Many authors, from Geoffrey of Monmouth in the 12th century through the romantics and up to current times, have interpreted the King Arthur story, mixing mythologies and legends with history, religion, and magic. Here is Sir James Knowles' 1860 take on Arthur. Knowles, living during the Victorian revival of Arthur, gives a story of nobility and gallantry. Arthur appears in his classic adventures and battles emphasizing the concept of Arthur as an English origin myth. Not, perhaps, the most remarkably written entry in the world of Arthur, this volume makes up for lack of style with action and heroism. Eric Brooks has fun with his performance in this audiobook, creating colorful characterizations and exaggerating the drama almost to the point of playful caricature.
King Arthur was a legendary British leader of the late fifth and early sixth century who, according to the medieval histories and romances, led the defense of the Romano-Celtic British against the Saxon invaders in the early sixth century. This book gives an account of the life of this great legend of all times.
Public Domain (P)2012 Audible, Inc.
Was excited to her this story as i like the era...However it soon became very repetitive with a 'smote' every few minutes and all knights constantly fighting each other for no particular reason. This book has no finesse!
"This was painful!"
Changing the narrator could have improved this book.
Not the audiobook.
His voice was not my taste for a good listen. He was sometimes hard to understand, and his voice did not flow.
"Heavy attention required for Arthurian Legend"
Language and terms are tough to follow at times and require a dictionary at hand while reading. The legend is one that should be well known and read because classics are cherished by many avid readers.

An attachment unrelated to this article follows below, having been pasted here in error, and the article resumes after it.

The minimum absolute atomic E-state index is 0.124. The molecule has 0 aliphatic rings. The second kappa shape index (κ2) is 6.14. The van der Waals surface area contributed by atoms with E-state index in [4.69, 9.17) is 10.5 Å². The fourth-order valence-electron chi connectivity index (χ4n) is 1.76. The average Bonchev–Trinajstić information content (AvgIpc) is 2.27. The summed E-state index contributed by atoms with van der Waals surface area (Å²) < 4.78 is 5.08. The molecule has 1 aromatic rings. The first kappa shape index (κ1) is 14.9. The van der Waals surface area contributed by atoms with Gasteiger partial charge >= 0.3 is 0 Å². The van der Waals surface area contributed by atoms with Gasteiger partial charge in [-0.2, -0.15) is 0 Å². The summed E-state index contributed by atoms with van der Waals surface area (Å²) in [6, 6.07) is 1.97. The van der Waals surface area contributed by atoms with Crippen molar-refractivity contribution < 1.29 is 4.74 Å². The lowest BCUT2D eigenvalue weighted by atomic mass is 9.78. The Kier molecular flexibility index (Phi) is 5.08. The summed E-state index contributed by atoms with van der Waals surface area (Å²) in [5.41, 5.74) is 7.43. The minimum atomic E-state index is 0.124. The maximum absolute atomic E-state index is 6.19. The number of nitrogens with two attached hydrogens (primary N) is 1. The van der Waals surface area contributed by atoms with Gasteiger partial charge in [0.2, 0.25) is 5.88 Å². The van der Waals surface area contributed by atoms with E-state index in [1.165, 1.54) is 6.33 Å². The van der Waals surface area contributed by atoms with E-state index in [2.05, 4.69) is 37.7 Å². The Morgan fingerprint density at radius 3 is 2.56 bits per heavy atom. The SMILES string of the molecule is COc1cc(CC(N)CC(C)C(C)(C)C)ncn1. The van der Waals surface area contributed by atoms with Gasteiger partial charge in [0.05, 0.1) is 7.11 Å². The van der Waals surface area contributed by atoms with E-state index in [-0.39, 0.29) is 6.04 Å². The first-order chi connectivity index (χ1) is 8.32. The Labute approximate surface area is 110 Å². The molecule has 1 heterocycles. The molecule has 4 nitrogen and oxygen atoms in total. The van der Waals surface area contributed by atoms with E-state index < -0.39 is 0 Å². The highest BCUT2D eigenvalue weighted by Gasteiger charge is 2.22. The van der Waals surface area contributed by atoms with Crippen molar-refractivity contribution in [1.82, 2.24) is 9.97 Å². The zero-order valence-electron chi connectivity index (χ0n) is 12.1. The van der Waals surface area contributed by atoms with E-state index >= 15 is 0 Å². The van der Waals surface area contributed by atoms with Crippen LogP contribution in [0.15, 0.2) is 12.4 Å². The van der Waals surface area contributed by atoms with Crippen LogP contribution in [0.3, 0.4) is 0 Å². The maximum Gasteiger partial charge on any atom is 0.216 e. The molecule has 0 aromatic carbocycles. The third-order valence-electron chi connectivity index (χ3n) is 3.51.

"Man, sooo Boring"
I'm going to be charitable and give this 2 stars. These stories may have been entertaining 400 years ago, but literature has greatly advanced, and societally has advanced from being mostly illiterate to highly literate.
These stories may be fun to read one a night to your kids, but when done rapidly they wear on one, the characters have no personality and the action consists of sentence after sentence of who smote who with their sword, and then at the end a helm gets cleaved in two, rinse repeat every ten pages.
"Don't waste your time."
I'm sure the knights back in the day, just went around looking for a fight, but they all started sounding the same. Maybe if you have a lot of time on your hands or are way into the whole Knight thing you'd like it.
The reader was so slow, it made it drag on as well.
"Lots of chopped off heads"
Plot is often tedious
He was fine. The characters were lacking in differentiation
It is interesting how violent children's books of a previous era could be. I'm sure this was used to teach bravery to the young, but what a bizarre, random world of violence it portrays. "Ah, yonder knight, whoever you are, let's fight to the death for no reason whatsoever." This could be subtitled: "Arthur and His Terminators"
"Better than I imagined."
I've never gone through a book on King Arthur, and this was great. I was surprised in a good way by the scenes of a spiritual nature, as these stories are significant in the development of humanity and are really worth our time to live into the pictures presented. There is wisdom behind these depictions.
"Best version of King Arthur I have ever heard
Loved it Chapter 1 really let me know who King Arthur was. Breaking down heroes into chapter allows easier study of each one.
This is the best version of King Arther and the knights. You won't regret reading it.
"slow and not what I had anticipated"
Glad I got the book under my belt, but I don't plan on revisiting. I'm passionate about this period and Camelot tales, but this was quite taxing to complete.
"Horrible voice; soporific reading"
I've heard this performer do other audiobooks (a Patrick O'Brien novel) and could not even sit through that one despite the wonderful prose. The man sounds like he's grudgingly reading aloud to a prison audience for whom he has disdain, unintentional cartoonish snobbery delivered in a stultifying monotone that seems to equate inflection with merely saying one word louder in a sentence. What is worse, I didn't know that I was going to be charged for the audio; I didn't open it in Audible but with Kindle and believed I was just getting Siri to read the book while I was cleaning the dishes. I'm sure there must be a better version of this audiobook; even Libravox probably has a better version.
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